There is a connection between a one-workplace approach to industrial action and concession bargaining. If you accept that your job depends on the viability of your employer, there is a logic to accepting cuts to pay and conditions to help keep them afloat and make them competitive. But a wider view shows the problems with concession bargaining – a concession in one workplace puts competitive pressure on other employers to cut pay and conditions too – a race to the bottom which ends with all workers worse off, bosses richer, and no real change to the relative competitiveness of particular workplaces. This is particularly egregious in an industry like public transport, where there is mass public support to bring the lot under public ownership. If bus companies go bust then so much the easier to take them over. But a group of workers at a single bus garage aren’t going to be confident to force the restructuring of their whole industry – that would take a wider struggle. So if we fight workplace by workplace then union activists and members are left trying to resist the worst attacks on pay and conditions while accepting the toxic logic of competitiveness.

There were two fairly clear mistakes made by Unite during the course of the dispute. Firstly, they went into talks facilitated by ACAS after the strike began without the company agreeing to any of the workers’ red lines. GoNW strung these talks out for weeks before letting them collapse. In the meantime Unite had been distracted from prosecuting the campaign effectively, including keeping its leverage campaign on hold, almost certainly making the strike much longer than necessary. This appeared to be connected with the second mistake, which was failing to plan for a re-ballot in good time. The strongest legal protection from dismissal is in the first twelve weeks of a strike. A strike can lawfully continue beyond this point, but unions often avoid it, especially, as in this case, where the employer appears willing to dismiss workers. The union can re-ballot workers to get a new strike mandate, as long as the issues aren’t identical – unions often add an extra issue into the mix when re-balloting. The process normally takes at least five weeks: a week’s notice of ballot, two weeks for voting, and two weeks’ notice of action. In this dispute Unite appeared to take its eye off the ball and didn’t have a new issue ready to ballot on in time, probably because the focus was on the talks. This risked leaving workers with the dilemma of returning to work until the new strike mandate kicked in, or continuing the strike with less legal protection. An employer that knows the twelve week protected period is running out can be increasingly tempted to wait and see what happens rather than settling a dispute, prolonging a strike unnecessarily. The strikers are currently being re-balloted, but the voting period is extremely short, which risks reducing turnout, and the timescale still leaves a four-day gap without the maximum legal protection.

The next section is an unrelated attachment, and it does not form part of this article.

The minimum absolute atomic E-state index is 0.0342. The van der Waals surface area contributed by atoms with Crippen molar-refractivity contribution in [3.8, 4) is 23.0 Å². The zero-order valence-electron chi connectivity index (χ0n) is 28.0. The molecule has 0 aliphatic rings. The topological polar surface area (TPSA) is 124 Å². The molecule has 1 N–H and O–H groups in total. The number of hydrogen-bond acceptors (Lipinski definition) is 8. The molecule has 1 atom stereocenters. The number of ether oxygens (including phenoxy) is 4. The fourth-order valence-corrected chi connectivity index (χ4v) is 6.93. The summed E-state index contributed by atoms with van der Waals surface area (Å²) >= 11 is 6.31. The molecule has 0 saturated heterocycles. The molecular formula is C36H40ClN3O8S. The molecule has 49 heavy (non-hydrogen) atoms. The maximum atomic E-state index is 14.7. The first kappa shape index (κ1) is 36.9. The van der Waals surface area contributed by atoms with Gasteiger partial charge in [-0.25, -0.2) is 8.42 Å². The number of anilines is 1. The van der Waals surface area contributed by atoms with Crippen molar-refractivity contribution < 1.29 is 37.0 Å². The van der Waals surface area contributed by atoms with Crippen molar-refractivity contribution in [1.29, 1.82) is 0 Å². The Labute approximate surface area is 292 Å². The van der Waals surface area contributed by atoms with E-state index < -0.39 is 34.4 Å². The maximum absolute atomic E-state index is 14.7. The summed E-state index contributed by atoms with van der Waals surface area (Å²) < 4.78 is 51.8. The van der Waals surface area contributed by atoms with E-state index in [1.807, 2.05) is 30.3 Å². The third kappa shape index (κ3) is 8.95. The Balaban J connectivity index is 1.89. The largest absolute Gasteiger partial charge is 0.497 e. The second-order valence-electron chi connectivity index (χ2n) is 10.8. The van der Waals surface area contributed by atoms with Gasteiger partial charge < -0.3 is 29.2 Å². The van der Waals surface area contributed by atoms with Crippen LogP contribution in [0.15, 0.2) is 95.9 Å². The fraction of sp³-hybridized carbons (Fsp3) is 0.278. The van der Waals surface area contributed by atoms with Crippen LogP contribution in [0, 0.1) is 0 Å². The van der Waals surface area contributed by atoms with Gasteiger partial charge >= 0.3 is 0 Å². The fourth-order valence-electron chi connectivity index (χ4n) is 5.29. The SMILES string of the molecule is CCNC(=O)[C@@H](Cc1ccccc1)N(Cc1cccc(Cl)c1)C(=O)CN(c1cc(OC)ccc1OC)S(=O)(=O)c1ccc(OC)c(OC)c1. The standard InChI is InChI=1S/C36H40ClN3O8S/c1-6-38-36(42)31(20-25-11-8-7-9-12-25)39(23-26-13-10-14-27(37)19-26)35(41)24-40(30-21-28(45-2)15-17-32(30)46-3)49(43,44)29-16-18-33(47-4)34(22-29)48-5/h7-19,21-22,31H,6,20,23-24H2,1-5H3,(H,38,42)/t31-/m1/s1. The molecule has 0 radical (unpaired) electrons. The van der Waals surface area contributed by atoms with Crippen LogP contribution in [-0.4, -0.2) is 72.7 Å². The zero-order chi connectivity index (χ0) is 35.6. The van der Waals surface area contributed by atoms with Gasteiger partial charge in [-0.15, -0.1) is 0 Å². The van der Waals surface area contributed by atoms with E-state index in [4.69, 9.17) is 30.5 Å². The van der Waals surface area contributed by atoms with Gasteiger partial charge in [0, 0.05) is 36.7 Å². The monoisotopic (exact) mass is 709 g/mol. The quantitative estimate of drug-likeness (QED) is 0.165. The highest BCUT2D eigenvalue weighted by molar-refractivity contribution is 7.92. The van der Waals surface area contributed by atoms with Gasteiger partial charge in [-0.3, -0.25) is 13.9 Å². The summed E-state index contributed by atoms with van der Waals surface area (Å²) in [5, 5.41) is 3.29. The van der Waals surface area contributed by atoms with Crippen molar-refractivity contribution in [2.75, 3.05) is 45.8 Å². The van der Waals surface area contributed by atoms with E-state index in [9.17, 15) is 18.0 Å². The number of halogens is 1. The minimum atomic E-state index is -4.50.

Community solidarity

As well as putting up posters, wearing stickers, making donations, turning up at pickets and marches, and sending messages of solidarity and protest, the strike saw community supporters taking practical action in support of the strike by blockading scab bus depots. This tactic had been pioneered during a strike at the First Bus Rusholme bus depot in 2018, which also saw blockades at Queen’s Road, and then developed further last year before the strike began. Pedestrians would walk backwards and forwards across the exit from the depot, preventing buses from leaving. If the police objected to this tactic, protesters switched to ‘slow walking’ each bus along the road, a tactic copied from anti-fracking activists, who tested it in court.

There were numerous blockades at GoNW’s temporary scab depot at Heywood Distribution Park, as well as at strikebreaking subcontractors Belle Vue and Selwyn’s. Supporters in London blockaded Go Ahead’s Waterloo depot too. In most cases protesters stopped buses for between one and two hours. The actions affected both Go Ahead, who were responsible for any disruption to scab services, and the subcontractors, whose other services were also affected.

Opportunities for solidarity were restricted by both genuine safety concerns around Covid, and by the Coronavirus Regulations which for a time banned safe, masked, distanced, outdoor protests even while millions were in unsafe workplaces. During lockdown the blockades relied on the ‘exercise’ exemption and numbers were limited with people avoiding public transport or sharing vehicles. As lockdown eased, the numbers taking part could increase.